PHIL 5050-001 | Dr. Eddy Souffrant | Mondays 2:30–5:15pm
We shall consider the nature of Caribbean Philosophy and explore its critical and expansive aspects with the works of Cesaire, Conde, Fanon, Glissant, Price-Mars, Scott, Trouillot, and Wynter.
PHIL 5050-002 | Dr. Michael Kelly | online asynchronous
Aesthetics (critical imagining, making, and thinking about art, culture, design, everyday life, and nature) is as old as philosophy, but Black aesthetics typically has not been recognized as part of the modern history of aesthetics because of anti-Black racism. Some of the most creative philosophical as well as political developments in modern and contemporary aesthetics are to be found within the history of Black aesthetics.
PHIL 5180 | Dr. Kelsey Walker | Mondays 5:30–8:15pm [online]
Feminist Methods takes as its primary concern the relation between theory and practice. Specifically, in the first half of the class, we consider some of the central concepts and questions that arise from feminist theory, starting from women of color and queer feminist theory. In the second half of the class, we consider how we ought to engage in feminism as a method, thinking specifically about research and pedagogy from marginalized positions.
Philosophical Methods and Analysis
PHIL 6120| Dr. Ruth Groenhout | Wednesdays 2:30–5:15pm
This course is an introduction to the various methods of doing philosophy, examining both the various philosophical traditions as well as the reading and writing skills necessary for success in a philosophy graduate program. Because the MA program at UNCC is an Applied Philosophy program, the focus of this class will be on methodologically different approaches to various applied issues in philosophy, focusing on issues of identity, agency, and selfhood. We begin with historical approaches, move to the analytic/continental divide, and conclude with alternative approaches that fall outside these three major categories.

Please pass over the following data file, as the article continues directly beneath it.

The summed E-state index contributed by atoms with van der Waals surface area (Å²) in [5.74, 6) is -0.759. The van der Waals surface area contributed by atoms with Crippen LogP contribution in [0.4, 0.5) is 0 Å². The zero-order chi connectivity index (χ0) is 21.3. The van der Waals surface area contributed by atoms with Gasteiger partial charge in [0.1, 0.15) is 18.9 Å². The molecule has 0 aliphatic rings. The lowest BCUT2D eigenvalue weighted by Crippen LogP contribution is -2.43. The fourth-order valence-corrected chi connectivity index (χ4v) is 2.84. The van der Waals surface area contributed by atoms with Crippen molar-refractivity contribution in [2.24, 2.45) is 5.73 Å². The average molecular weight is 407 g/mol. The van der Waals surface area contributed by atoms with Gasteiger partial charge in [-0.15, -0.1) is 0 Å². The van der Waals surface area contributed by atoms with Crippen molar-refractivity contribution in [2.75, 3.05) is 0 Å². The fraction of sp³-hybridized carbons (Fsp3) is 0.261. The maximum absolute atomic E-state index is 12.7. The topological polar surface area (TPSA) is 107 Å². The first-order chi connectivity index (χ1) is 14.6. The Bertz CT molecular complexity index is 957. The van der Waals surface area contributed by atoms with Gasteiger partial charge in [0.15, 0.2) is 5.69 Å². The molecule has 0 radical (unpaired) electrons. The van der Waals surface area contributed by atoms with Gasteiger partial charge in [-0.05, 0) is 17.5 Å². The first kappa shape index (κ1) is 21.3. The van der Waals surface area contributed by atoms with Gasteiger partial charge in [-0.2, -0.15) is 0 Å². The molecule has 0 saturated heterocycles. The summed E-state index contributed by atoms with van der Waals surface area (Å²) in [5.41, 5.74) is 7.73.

Theories of Resistance
PHIL 6602| Dr. Maria Labbato | Wednesdays 5:30–8:15pm [online]
Taking as its starting point the conception of "being human" in decolonial theory, we examine the relation between dominant conceptions of the political subject and structures of knowledge production, as well as the impact such conceptions have in the contemporary context. Doing so provides a framework for theorizing the tools necessary for resisting dominant and oppressive structures (impacting intersections of embodiment, sexuality, gender, and race) that operate through a process of dehumanization.
Master's Research Paper
PHIL 6999 | Dr. Gordon Hull | Wednesdays 12:15–3:00pm
Students begin with a previously submitted course paper and spend the semester revising it. The goal is for each student to produce a polished, professional paper worthy of submission to a philosophical journal. Additional reading and research on the topic is conducted, and multiple steps of revision and presentation of work in progress to the class are included.